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Rinsho Shinkeigaku. 2000 Sep;40(9):881-6.

[Analysis of ischemic stroke in patients aged up to 50 years].

[Article in Japanese]

Author information

  • 1Cerebrovascular Division, Department of Medicine, National Cardiovascular Center, 5-7-1, Fujishirodai, Suita, Osaka 565-8565, Japan.

Abstract

BACKGROUND AND PURPOSE:

Ischemic stroke in young adults has not fully been studied in Japan. The purpose of this study is to clarify the clinical features and pathogenetic mechanisms of ischemic stroke in young adults.

METHODS:

From January 1990 to June 2000, 133 (7.1%) of 1,862 consecutive patients with ischemic stroke were aged 16 to 50 years (92 men and 41 women, aged of 42.6 +/- 7.7 years). We divided the patients into three groups according to the age of stroke onset; 16 to 40 (group A, n = 38), 41 to 45 (group B, n = 33), and 46 to 50 years (group C, n = 62). Sex, vascular risk factors including hypertension, diabetes mellitus, hyperlipidemia and smoking, cerebrovascular lesions, potential cardiac sources of emboli (emboligenic cardiac diseases), and clinical categories of stroke were examined. We compared them among the three groups.

RESULTS:

Men predominated in the all groups. Patients in the group C had more frequently hypertension (p < .0005) and diabetes mellitus (p < .05) than those in the group A and B. The vertebrobasilar infarcts were often revealed in the group A but not in the group B and C (p < .01). No significant difference was observed about the incidence of emboligenic cardiac diseases among the three groups. Out of 46 emboligenic cardiac diseases, the most frequent one was patent foramen ovale (15 patients), whereas nonvalvular atrial fibrillation was documented only in five. Fourteen of 20 patients with significant atherosclerotic arterial lesions were found in the group C, whereas 13 of 16 patients with nonatherosclerotic vasculopathies in the group A. Ulcerated atheroma in the aortic arch was detected in two patients, both in the group C. Overall, clinical categories of stroke were identified as lacunar (Lac) in 34 patients (26%), atherothrombotic (AT) in 16 (12%), cardioembolic (CE) in 44 (33%), miscellaneous (Misc) in 27 (20%), and undetermined in 12 (9%). The most frequent cause of Misc (nine patients) was arterial dissection, occurring mostly in the vertebrobasilar system (eight of nine patients). Misc was most frequent in the group A (p < .0001), and Lac was so in the group C (p < .001). Seventy-six percent of patients in the group A and 61% of those in the group B were attributed to nonatherosclerotic causes. In contrast, 61% of patients in the group C had atherosclerotic causes.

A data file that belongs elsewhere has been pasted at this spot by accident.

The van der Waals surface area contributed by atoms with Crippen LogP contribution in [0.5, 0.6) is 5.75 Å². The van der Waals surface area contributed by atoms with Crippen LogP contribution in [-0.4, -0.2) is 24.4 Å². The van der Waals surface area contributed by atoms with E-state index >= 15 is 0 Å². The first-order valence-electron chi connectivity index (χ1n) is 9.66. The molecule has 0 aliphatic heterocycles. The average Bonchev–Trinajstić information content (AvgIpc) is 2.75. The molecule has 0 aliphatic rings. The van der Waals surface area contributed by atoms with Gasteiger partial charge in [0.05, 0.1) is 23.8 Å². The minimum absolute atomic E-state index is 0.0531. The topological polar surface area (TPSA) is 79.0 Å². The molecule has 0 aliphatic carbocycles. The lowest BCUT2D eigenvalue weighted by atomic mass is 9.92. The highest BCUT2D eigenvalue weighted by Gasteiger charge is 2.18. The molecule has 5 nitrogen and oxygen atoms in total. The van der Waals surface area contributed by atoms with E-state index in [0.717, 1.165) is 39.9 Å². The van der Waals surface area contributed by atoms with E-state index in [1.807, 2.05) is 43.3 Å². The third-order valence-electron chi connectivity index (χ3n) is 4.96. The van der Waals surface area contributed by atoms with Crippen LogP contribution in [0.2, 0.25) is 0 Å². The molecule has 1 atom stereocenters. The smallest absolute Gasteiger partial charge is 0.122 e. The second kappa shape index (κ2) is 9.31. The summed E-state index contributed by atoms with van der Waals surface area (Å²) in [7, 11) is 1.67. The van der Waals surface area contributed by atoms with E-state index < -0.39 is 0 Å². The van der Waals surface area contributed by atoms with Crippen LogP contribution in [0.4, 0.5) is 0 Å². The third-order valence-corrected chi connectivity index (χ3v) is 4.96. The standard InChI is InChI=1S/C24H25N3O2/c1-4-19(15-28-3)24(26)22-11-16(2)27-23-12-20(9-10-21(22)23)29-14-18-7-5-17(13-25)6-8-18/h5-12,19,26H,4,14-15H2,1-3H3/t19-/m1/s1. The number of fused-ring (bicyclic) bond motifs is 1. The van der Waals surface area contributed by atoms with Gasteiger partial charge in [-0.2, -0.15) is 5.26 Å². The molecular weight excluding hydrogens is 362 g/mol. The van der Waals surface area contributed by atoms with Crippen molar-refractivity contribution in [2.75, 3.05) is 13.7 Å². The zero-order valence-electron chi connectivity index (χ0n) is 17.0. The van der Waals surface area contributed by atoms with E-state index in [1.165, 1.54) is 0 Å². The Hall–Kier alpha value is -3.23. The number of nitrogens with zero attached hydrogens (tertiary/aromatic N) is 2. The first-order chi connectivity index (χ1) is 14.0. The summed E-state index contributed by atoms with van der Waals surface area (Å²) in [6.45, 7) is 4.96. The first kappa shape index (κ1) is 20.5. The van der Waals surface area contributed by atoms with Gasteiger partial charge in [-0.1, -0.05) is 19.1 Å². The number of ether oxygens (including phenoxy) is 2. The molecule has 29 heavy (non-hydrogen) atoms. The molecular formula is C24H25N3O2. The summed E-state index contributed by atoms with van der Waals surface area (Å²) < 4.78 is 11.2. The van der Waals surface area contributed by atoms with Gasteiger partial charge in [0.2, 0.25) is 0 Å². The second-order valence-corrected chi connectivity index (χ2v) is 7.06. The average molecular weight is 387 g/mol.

CONCLUSIONS:

Incidence of athero- and arteriosclerosis as causes of ischemic stroke was apparently increased beyond 45 years of age. Patients < or = 45 years are likely to have various and unique etiologies for ischemic stroke. A specific diagnostic approach is strongly recommended for young patients with ischemic stroke.

PMID:
11257782
[PubMed - indexed for MEDLINE]
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